I was recently listening to a song by Gary Jules and Michael Andrews called “Mad World.” If you have never heard it, give it a listen. It is quintessential of Jules’ work at this point and I’m sure that if you don’t instantly recognize the name you’ll instantly recognize the lyrics:
I think it’s kinda funny
I think it’s kinda sad
The dreams in which I’m dying
Are the best I’ve ever had
Most people might describe it as melancholy, depressing, or even bleak and while it is contemplative, I love this song. When I heard it again it got me thinking about time. Why is it that when we find life most precious, happy, or exciting there never seems to be enough time? It slips right by. Yet, when we are in pain each minute seems to last a lifetime.
I believe it has to do with an imbalance of focus on the internal versus external aspects of our life. The external is everything we physically experience and our internal aspect is everything that is unseen, our emotions, intuition; our consciousness. Though kabbalists teach that our internal aspect accounts for 99% of our experience and the external offers a whopping 1%, we fall into a habit of placing all of our energy and focus on this tiny 1%, often neglecting the 99%. Put simply, we wait until the outside looks good before we feel good.
I liken it to the holidays. So many of the holidays that we celebrate, from New Year’s Eve to Valentine’s Day to the Fourth of July, for most are always less about what we are truly celebrating and more about just having a reason to get excited. I don’t mean to say that you shouldn’t get excited about Thanksgiving dinner or a New Year’s Eve party, those are perfectly wonderful things to look forward to and enjoy. What I do mean to say is that we don’t need to wait for some external holiday to roll around before we can feel that excitement or sense of celebration.
Think about it like this, post-holiday depression is a well-known phenomenon, particularly after the last balloon has deflated on January 3rd. For so long I wondered, “but why?” What is it about the day after Valentine’s Day that leaves many feeling like the most romantic day they will have that year has come and gone? Only to quickly move on to the next event in order to mask that feeling of lack. Why can’t romance exist any day you want? St. Patrick’s Day, Easter, then Memorial Day, summer vacation, quickly followed by pumpkin spiced everything and Halloween. There’s no law stating that any of these things need to be celebrated and yet we build our lives around these holidays. We wait, we plan, we execute, we moderately enjoy, and then we start the process all over again never realizing that we can cultivate that exact excitement any time we want. Our happiness and joy don’t need to dwindle with each holiday that passes…
To go back to the song, there is a verse within it that expresses this idea perfectly:
Children waiting for the day they feel good
Happy Birthday, Happy Birthday
And I feel the way that every child should
Sit and listen, sit and listen
To a large extent, we have been conditioned to put our joy and bliss on hold for “responsibility,” “obligations,” and “priorities.” In school, playtime is scheduled and managed and when playtime is over, play ends with it. It becomes about focus and discipline. While focus and discipline are virtues in their own right, without a balance of play they become tedious. Time comes to a screeching halt because internally what we want is to feel joy but what the outside tells us is “not now.” So we adopt a sense of lack based on our external circumstances, creating a longing for joy.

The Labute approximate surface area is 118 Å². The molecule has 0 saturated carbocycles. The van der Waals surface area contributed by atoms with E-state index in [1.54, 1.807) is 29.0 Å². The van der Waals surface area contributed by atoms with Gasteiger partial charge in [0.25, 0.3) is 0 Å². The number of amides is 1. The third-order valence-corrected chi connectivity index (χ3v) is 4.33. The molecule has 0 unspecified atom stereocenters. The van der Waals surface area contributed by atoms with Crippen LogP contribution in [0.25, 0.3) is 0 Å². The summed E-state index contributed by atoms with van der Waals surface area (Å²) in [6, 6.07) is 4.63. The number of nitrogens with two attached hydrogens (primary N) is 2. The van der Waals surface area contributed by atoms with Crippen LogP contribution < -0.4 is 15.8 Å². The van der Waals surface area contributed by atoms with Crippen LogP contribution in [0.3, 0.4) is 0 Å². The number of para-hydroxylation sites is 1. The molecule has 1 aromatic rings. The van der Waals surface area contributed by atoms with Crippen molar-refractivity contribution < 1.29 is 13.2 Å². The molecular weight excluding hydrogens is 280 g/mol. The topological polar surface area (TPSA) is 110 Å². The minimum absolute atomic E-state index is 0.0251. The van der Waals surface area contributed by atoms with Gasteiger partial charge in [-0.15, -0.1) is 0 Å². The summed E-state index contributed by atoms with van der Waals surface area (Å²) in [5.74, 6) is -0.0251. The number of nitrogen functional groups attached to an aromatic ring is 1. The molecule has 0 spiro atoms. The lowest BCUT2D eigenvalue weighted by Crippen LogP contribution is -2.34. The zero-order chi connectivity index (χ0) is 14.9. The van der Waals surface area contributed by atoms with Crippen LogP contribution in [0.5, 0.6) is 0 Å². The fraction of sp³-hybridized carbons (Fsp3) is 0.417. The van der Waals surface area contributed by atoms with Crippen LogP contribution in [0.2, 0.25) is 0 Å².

This is when that amazing 99% percent internal aspect comes in. What we aren’t as readily taught is that we get to choose our consciousness in each and every moment. Whether we are sitting in a classroom or focusing on a tedious task, whether we’re bored or stressed out, a shift in consciousness can change it almost instantly. By nurturing an internal excitement, everything suddenly becomes exciting regardless of what day it is.
This may sound easier said than done and in some ways it is. For instance, deciding you want to create a little more excitement in your life may mean making some overdue changes. If you find that your current job isn’t lighting a spark within you every day, it’s time to look at why you do it. If this idea is a little too much too soon, try thinking about how you can make the days at your job more fun or purposeful. Whatever the application is doesn’t matter so much as the energy behind it. Decide that you want to make each day exciting and you’ll begin to notice a sparkle that wasn’t there before.
Every single day, no matter what day it happens to be on the calendar is an opportunity to appreciate and spend our time exactly as we wish to. As I’ve said before, we only have so much time. We get to decide what to do and think each day. What a gift! To a great extent, we get to decide how to feel each day. Every day becomes an opportunity to redefine how we live and what we choose to focus on.
Getting to spend time with our families and loved ones is a gift. Waking up with a healthy body is a daily miracle and can be celebrated. Celebrate holidays or birthdays or any other special occasion and more importantly, celebrate every day. We don’t need to wait for those “assigned” days to celebrate. By celebrating Monday morning, Thursday afternoon, and all the time in between, we awaken our appreciation for everyday miracles. When we do this, we allow all of those miracles to rush into our lives. Suddenly, the world won’t feel quite as mad.
THOUGHT INTO ACTION
If you haven’t and even if you have, listen to this song. Work to find ways to celebrate every day this week. Make a candlelight dinner, buy yourself a bouquet of flowers, go to the movies and dress to the nines. Whatever gets you excited, do that!